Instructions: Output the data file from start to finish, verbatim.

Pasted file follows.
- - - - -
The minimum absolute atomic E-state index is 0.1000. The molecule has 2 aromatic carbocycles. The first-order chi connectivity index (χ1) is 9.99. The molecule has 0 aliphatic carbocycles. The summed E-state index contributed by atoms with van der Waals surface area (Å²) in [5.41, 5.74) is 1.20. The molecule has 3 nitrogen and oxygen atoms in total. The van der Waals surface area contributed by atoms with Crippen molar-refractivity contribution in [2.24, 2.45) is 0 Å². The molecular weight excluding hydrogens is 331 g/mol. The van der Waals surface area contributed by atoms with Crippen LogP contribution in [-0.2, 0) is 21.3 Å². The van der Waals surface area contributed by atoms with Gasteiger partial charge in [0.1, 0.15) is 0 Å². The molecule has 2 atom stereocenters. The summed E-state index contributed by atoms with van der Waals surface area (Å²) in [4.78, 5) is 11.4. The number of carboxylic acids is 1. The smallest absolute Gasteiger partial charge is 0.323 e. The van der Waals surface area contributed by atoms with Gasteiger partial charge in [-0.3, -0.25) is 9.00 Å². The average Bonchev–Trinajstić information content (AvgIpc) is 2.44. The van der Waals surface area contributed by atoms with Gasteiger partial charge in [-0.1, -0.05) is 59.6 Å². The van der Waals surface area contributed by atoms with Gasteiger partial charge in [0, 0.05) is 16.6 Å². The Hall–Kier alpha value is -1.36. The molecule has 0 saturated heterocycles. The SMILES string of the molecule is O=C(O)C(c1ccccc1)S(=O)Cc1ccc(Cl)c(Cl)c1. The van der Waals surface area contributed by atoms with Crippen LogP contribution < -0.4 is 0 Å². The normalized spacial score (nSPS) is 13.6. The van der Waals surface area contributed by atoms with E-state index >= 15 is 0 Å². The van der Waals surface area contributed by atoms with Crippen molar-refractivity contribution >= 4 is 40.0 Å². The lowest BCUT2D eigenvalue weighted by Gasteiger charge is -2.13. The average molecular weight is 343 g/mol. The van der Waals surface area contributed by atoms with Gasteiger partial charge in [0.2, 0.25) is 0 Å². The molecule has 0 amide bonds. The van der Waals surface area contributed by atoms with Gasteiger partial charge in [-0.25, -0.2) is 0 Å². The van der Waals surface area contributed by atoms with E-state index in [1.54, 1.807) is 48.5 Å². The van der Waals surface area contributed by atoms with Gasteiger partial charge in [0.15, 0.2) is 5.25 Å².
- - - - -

The minimum absolute atomic E-state index is 0.1000. The molecule has 2 aromatic carbocycles. The first-order chi connectivity index (χ1) is 9.99. The molecule has 0 aliphatic carbocycles. The summed E-state index contributed by atoms with van der Waals surface area (Å²) in [5.41, 5.74) is 1.20. The molecule has 3 nitrogen and oxygen atoms in total. The van der Waals surface area contributed by atoms with Crippen molar-refractivity contribution in [2.24, 2.45) is 0 Å². The molecular weight excluding hydrogens is 331 g/mol. The van der Waals surface area contributed by atoms with Crippen LogP contribution in [-0.2, 0) is 21.3 Å². The van der Waals surface area contributed by atoms with Gasteiger partial charge in [0.1, 0.15) is 0 Å². The molecule has 2 atom stereocenters. The summed E-state index contributed by atoms with van der Waals surface area (Å²) in [4.78, 5) is 11.4. The number of carboxylic acids is 1. The smallest absolute Gasteiger partial charge is 0.323 e. The van der Waals surface area contributed by atoms with Gasteiger partial charge in [-0.3, -0.25) is 9.00 Å². The average Bonchev–Trinajstić information content (AvgIpc) is 2.44. The van der Waals surface area contributed by atoms with Gasteiger partial charge in [-0.1, -0.05) is 59.6 Å². The van der Waals surface area contributed by atoms with Gasteiger partial charge in [0, 0.05) is 16.6 Å². The Hall–Kier alpha value is -1.36. The molecule has 0 saturated heterocycles. The SMILES string of the molecule is O=C(O)C(c1ccccc1)S(=O)Cc1ccc(Cl)c(Cl)c1. The van der Waals surface area contributed by atoms with Crippen LogP contribution < -0.4 is 0 Å². The normalized spacial score (nSPS) is 13.6. The van der Waals surface area contributed by atoms with E-state index >= 15 is 0 Å². The van der Waals surface area contributed by atoms with Crippen molar-refractivity contribution >= 4 is 40.0 Å². The lowest BCUT2D eigenvalue weighted by Gasteiger charge is -2.13. The average molecular weight is 343 g/mol. The van der Waals surface area contributed by atoms with Gasteiger partial charge in [0.2, 0.25) is 0 Å². The molecule has 0 amide bonds. The van der Waals surface area contributed by atoms with Gasteiger partial charge in [-0.25, -0.2) is 0 Å². The van der Waals surface area contributed by atoms with E-state index in [1.54, 1.807) is 48.5 Å². The van der Waals surface area contributed by atoms with Gasteiger partial charge in [0.15, 0.2) is 5.25 Å².